One of these things is not like the other: How global climate change is different from other social change issues.

“First they ignore you. Then they laugh at you. Then they fight you. Then you win.”
-Mohandas K Gandhi

“It always seems impossible until it’s done.”
-Nelson Mandela

Human-made global climate change different from every other social change issue in history, and behaving otherwise will lead to ruin.

The quotes at the beginning of this article are wonderful quotes, and the lessons they teach provide excellent advice for every human working to build a better world. So many of the problems we face stem from gargantuan power structures that work very hard to convey the message that change is impossible – that the way it is is the way it must always be.

The same is true for human-caused global climate change. Modern civilization has been built on fossil fuels, and the topic of energy production has become so entrenched in politics, that people feel their very identities are tied up in the issue.

The same has been true in the struggles for racial equality, and for gender equality, and for economic equality, and for a hundred other causes. It has also been true of the environmental movement that arose in the twentieth century. And while there is still much work to be done, all of these movements have made incredible progress. Slavery and segregation fell. Women have equal rights. Rivers are no longer catching on fire on a regular basis, and the edifices of unequal treatment and protections for homosexuals are crumbling fast.

Global climate change feels like the Next Big Struggle, and there’s a way in which it is. If only it were so simple. Global climate change is unique in that once we “win”, and the proverbial dust settles, we will be in the midst of an on-going warming event. Even if we get global fossil fuel emissions to zero in the next ten years, the warming that is already happening will have pushed every feedback loop scientists have been fearing into high gear. The arctic ice is already melting. The permafrost is already rotting. Vegetation is already suffering from heat and drought. Oceanic phytoplankton are already declining in number, and water is already evaporating more due to the rise in temperature.

Lately I’ve seen a number of posts, often by climate activists, with inspirational quotes about social change from people like Nelson Mandela, Martin Luther King Jr, and others, and all of these quotes have something in common – they’re about social change.

Climate change is a sticky issue because, of course, part of it IS about social change. It’s a problem caused by our collective action AND our collective inaction. It’s a result of a social, economic, and political status quo, and that makes it similar to the fights against Apartheid, slavery, segregation, women’s rights, gay rights, and other forms of bigotry, discrimination, and abuse. Ultimately, how we vote is what has allowed us to get to this point, and ultimately, public opinion will sway towards reality, and change will occur.

And as Nelson Mandela famously said, it will probably seem impossible right up until it’s “done”.

But that’s the problem with climate change – it will never be “done”. Not in our lifetimes, and not in the lifetimes of our children, or our grandchildren. Even if we get every person on the planet working together to end fossil carbon emissions, the problem will continue without us. But we’re years, if not decades away from that kind of collective effort, and we’ve already waited almost half a century beyond the point when we really had a pretty solid case that human activity is warming the planet.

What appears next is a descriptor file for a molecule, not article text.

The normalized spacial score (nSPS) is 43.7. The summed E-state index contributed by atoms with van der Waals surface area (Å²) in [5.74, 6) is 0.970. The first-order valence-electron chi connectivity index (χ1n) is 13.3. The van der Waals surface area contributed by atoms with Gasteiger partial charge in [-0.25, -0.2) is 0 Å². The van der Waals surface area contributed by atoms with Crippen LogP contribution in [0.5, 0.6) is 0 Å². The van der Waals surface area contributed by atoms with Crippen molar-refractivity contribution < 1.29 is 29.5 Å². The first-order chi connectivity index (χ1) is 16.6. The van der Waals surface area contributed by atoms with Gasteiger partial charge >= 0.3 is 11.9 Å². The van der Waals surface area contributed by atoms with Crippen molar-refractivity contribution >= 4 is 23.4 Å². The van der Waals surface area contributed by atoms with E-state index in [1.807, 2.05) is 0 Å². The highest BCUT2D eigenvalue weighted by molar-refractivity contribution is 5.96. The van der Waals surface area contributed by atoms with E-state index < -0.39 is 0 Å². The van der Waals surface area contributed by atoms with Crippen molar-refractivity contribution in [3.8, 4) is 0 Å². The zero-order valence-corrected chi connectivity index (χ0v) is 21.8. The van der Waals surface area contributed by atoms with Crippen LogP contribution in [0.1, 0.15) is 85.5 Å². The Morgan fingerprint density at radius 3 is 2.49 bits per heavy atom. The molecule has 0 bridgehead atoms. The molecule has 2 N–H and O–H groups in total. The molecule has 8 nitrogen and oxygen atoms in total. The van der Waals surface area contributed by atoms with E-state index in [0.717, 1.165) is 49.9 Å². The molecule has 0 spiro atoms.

Most people who have been paying attention to the issue have at least a faint idea that there are feedback loops that can come into play, but if you weren’t aware of this phenomenon, there are numerous phenomena that can be caused by a small rise in temperature that cause more warming in turn, which carries on in a chain reaction.

These feedback loops are already in progress, at this point. Our albedo is lower, there’s more water vapor in the air, the permafrost is melting and releasing methane, and we’ve already seen the Amazon Rainforest – one of the biggest terrestrial carbon sinks – have two droughts so severe that it became a carbon SOURCE.

That means that while the social change aspect of this is taking time, just like ALL social change, the planet is moving on without us.

Changing where we get energy and how we use it is not enough. It’s not nearly enough.

Beyond that, simply not possible if we don’t take into account that the planet has ALREADY CHANGED, and by the time we get our act together, it will have changed EVEN MORE.

We’re fighting amongst ourselves about whether there is a battle to be fought, or when it should be fought, or HOW it should be fought, or even whether there is an enemy to fight.

We’ve been fighting amongst ourselves for fifty years, but after all that fighting is done – after the social change is achieved – then the real fight will be just beginning. Then we have to figure out how to survive.

Edit: Here’s another way I put it in conversation with a friend – Think of it as being like cracks in the road. With racism, and with other such issues, we repair the cracks. We improve what the road is made of so that the cracks don’t happen as often, and aren’t as big. We do maintenance, and over time, we have better roads. If we ignore it, it gets worse, usually in different ways, but it’s all about the road.

With climate change, we’re working on the road, when the ground the road is built on is falling away.

This blog is mostly about how we can work on building a bridge under the road as the ground beneath it falls away, so that the whole road doesn’t collapse.
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